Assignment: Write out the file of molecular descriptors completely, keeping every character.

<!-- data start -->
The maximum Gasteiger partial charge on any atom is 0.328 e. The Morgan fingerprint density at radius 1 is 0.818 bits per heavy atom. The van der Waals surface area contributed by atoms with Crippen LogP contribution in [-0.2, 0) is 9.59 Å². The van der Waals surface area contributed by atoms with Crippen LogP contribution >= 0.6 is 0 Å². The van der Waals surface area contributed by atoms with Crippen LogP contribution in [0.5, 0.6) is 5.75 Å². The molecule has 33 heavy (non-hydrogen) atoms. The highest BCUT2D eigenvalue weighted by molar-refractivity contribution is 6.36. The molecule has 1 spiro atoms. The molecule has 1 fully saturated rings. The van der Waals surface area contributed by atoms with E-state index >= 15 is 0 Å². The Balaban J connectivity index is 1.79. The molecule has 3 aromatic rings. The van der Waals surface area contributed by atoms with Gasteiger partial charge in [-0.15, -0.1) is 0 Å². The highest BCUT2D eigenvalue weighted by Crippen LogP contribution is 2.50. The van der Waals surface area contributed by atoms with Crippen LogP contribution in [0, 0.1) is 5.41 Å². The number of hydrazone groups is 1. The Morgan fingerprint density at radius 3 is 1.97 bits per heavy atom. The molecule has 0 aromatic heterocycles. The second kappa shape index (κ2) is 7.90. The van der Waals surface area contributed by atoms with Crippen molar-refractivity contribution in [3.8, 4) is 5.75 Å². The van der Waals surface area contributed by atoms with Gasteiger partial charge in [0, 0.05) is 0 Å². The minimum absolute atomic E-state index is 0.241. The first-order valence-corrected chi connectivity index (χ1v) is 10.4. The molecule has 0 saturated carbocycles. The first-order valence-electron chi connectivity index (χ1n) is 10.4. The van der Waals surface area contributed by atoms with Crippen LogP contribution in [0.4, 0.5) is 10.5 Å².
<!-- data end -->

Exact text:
The maximum Gasteiger partial charge on any atom is 0.328 e. The Morgan fingerprint density at radius 1 is 0.818 bits per heavy atom. The van der Waals surface area contributed by atoms with Crippen LogP contribution in [-0.2, 0) is 9.59 Å². The van der Waals surface area contributed by atoms with Crippen LogP contribution >= 0.6 is 0 Å². The van der Waals surface area contributed by atoms with Crippen LogP contribution in [0.5, 0.6) is 5.75 Å². The molecule has 33 heavy (non-hydrogen) atoms. The highest BCUT2D eigenvalue weighted by molar-refractivity contribution is 6.36. The molecule has 1 spiro atoms. The molecule has 1 fully saturated rings. The van der Waals surface area contributed by atoms with E-state index >= 15 is 0 Å². The Balaban J connectivity index is 1.79. The molecule has 3 aromatic rings. The van der Waals surface area contributed by atoms with Gasteiger partial charge in [-0.15, -0.1) is 0 Å². The highest BCUT2D eigenvalue weighted by Crippen LogP contribution is 2.50. The van der Waals surface area contributed by atoms with Crippen LogP contribution in [0, 0.1) is 5.41 Å². The number of hydrazone groups is 1. The Morgan fingerprint density at radius 3 is 1.97 bits per heavy atom. The molecule has 0 aromatic heterocycles. The second kappa shape index (κ2) is 7.90. The van der Waals surface area contributed by atoms with Crippen molar-refractivity contribution in [3.8, 4) is 5.75 Å². The van der Waals surface area contributed by atoms with Gasteiger partial charge in [0, 0.05) is 0 Å². The minimum absolute atomic E-state index is 0.241. The first-order valence-corrected chi connectivity index (χ1v) is 10.4. The molecule has 0 saturated carbocycles. The first-order valence-electron chi connectivity index (χ1n) is 10.4. The van der Waals surface area contributed by atoms with Crippen LogP contribution in [0.4, 0.5) is 10.5 Å².